Patrick Stover of Cornell University’s Institute for Nutritional Genomics specializes in the connection between nutrition and genes and says it is absolutely true that my genetic makeup influences which nutrients I need. But, he says, I don’t need to bother with the five-pill cocktail and powder I got from NuGenix .
The company makes much of the issue of oxidative stress, a process in which those free radicals damage cells. Antioxidants, such as Vitamins A, C and E, are supposed to be the great rescuers, helping prevent this damage. But the effectiveness of supplements has had mixed results in the scientific literature, Stover pointed out.
In his lab, Stover has done some work on a gene called MTHFR, for methylenetetrahydrofolate reductase. This was the only test I had passed, getting a GeneLink green code. (When pressed, GeneLink did eventually tell me which six genes it tested for. ) But Stover says I have no reason to cheer.
Most people, like me, have at least one “good” version of MTHFR. What’s more, “good” and “bad” are not precise descriptions. People with the “bad” version of MTHFR actually seem at lower risk of colon cancer. Those with the “bad” version may have a higher risk of heart disease, and the women among them may have a higher risk of giving birth to children with neural-tube defects such as spina bifida. Both problems can be alleviated by the use of folic acid – while the colon-cancer risk with the “good” gene is not as easily remedied.
“All of this is sort of silly,” Stover said. “The government put folic acid in the food supply five years ago – the whole country is very folate-replete already. ”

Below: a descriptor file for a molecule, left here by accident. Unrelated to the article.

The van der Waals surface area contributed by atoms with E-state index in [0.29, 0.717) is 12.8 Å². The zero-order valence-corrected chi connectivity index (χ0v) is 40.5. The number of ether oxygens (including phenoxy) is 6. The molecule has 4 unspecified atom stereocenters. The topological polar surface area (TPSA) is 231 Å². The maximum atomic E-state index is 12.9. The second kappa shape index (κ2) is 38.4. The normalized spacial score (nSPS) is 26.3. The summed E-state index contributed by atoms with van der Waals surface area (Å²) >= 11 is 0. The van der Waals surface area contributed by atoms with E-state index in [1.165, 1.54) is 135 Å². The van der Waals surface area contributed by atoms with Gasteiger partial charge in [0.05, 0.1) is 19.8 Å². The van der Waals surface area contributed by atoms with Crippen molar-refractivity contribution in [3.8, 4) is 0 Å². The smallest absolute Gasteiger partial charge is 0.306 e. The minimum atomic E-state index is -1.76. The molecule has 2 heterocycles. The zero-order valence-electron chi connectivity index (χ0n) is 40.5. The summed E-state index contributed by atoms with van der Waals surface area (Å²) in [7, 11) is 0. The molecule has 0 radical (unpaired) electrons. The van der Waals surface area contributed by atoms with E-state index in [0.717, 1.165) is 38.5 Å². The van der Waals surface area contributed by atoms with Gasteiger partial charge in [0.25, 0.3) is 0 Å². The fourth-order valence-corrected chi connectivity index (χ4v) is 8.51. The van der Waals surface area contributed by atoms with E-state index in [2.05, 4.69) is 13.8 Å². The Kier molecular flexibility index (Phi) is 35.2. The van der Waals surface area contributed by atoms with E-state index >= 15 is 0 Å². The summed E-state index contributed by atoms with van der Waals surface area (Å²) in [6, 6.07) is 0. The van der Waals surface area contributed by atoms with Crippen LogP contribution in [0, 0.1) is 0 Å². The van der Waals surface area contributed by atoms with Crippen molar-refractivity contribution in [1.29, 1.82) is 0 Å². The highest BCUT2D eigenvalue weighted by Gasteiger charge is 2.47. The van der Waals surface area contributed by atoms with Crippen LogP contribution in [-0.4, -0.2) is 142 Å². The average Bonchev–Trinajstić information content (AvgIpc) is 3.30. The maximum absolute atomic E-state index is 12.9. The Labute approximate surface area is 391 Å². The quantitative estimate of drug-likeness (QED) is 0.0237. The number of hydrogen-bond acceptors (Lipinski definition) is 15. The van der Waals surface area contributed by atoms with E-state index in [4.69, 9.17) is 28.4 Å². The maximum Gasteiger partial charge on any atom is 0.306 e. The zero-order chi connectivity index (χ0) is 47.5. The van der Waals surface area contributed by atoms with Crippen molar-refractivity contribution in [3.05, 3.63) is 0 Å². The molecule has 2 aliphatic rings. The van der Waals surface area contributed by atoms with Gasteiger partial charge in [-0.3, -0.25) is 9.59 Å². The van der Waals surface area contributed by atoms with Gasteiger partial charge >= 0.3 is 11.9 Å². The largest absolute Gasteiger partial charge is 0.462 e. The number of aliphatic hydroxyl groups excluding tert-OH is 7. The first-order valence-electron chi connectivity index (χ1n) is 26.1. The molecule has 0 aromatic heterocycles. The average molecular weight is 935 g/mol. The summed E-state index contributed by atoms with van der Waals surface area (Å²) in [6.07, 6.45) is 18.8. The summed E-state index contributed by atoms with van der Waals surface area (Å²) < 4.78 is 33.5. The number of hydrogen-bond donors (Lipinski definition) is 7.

Stover said that in most of the other genes that GeneLink analyzed, there are some theoretical links with disease, or links established through test-tube studies. It’s plausible that people with one type of gene will have different vitamin and mineral needs, but to demonstrate this will require human studies.
I read him the list of Fo-ti root, astragalus root, cat’s claw bark extract, lutein, alpha-lipoic acid, Schizandra berry extract. . . .
Stover burst out laughing.
“Snake oil,” he said.
Though I had agreed only to pay for the test and one month’s supply of vitamins, I received two additional boxes of vitamins from NuGenix . “I hear you’re still taking the vitamins,” Laura Sullivan of NuGenix said when I called her with some questions. I explained that I had not at any time agreed to buy more vitamins, and she arranged for me to be refunded.
The truth is that I haven’t swallowed a single pill.
And may have no need to. Stover pointed out that, with the possible exception of the impoverished, drug addicts, people with anorexia nervosa, and sometimes the very elderly, most Americans get enough micronutrients.
I also contacted Judy Chen-Cooper, a nutritionist at the Princeton Longevity Center, a new facility that specializes in preventive medicine. I filled out a questionnaire on my height, weight, activity level, and all that I ate for three days, which included fairly healthy but typical fare – steak, eggs, whole-wheat bagels, pasta, turkey sandwiches, salads, a couple of desserts.
She ran the results through a computer program and sent back a bar graph showing how well I did in getting several dozen essential nutrients. The results – not bad at all. I get plenty of B vitamins, iron, and Vitamins A and C. I came up short on Vitamin D, Vitamin E, and calcium. Chen-Cooper explained that if I use cooking oils, which I didn’t include in my food diary, I’m probably getting more Vitamin E than it would appear. As for Vitamin D, people make their own if exposed to sunlight, so as an outdoor person I get more than enough.
She suggested I take calcium. And folic acid, she said, is highly recommended for all women of childbearing age. Luckily, I have both in my medicine chest.